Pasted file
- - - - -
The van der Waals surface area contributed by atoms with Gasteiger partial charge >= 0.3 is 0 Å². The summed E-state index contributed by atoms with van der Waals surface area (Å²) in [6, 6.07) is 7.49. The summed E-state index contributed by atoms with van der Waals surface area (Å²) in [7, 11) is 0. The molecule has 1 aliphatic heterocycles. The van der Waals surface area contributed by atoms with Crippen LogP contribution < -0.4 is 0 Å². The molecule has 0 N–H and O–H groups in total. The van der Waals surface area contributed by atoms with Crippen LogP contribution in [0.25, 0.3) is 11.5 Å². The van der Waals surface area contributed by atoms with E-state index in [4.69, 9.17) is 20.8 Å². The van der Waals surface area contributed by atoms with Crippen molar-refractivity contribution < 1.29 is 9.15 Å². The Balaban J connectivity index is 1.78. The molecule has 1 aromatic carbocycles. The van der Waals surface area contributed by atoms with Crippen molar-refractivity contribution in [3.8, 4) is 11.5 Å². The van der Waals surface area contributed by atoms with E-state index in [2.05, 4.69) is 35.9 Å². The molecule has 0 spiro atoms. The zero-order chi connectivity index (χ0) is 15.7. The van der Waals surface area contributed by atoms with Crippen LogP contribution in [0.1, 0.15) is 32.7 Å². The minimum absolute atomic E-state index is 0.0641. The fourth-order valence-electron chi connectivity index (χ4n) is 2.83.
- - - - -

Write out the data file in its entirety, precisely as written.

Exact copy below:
The van der Waals surface area contributed by atoms with Gasteiger partial charge >= 0.3 is 0 Å². The summed E-state index contributed by atoms with van der Waals surface area (Å²) in [6, 6.07) is 7.49. The summed E-state index contributed by atoms with van der Waals surface area (Å²) in [7, 11) is 0. The molecule has 1 aliphatic heterocycles. The van der Waals surface area contributed by atoms with Crippen LogP contribution < -0.4 is 0 Å². The molecule has 0 N–H and O–H groups in total. The van der Waals surface area contributed by atoms with Crippen LogP contribution in [0.25, 0.3) is 11.5 Å². The van der Waals surface area contributed by atoms with E-state index in [4.69, 9.17) is 20.8 Å². The van der Waals surface area contributed by atoms with Crippen molar-refractivity contribution < 1.29 is 9.15 Å². The Balaban J connectivity index is 1.78. The molecule has 1 aromatic carbocycles. The van der Waals surface area contributed by atoms with Crippen molar-refractivity contribution in [3.8, 4) is 11.5 Å². The van der Waals surface area contributed by atoms with E-state index in [2.05, 4.69) is 35.9 Å². The molecule has 0 spiro atoms. The zero-order chi connectivity index (χ0) is 15.7. The van der Waals surface area contributed by atoms with Crippen LogP contribution in [0.1, 0.15) is 32.7 Å². The minimum absolute atomic E-state index is 0.0641. The fourth-order valence-electron chi connectivity index (χ4n) is 2.83.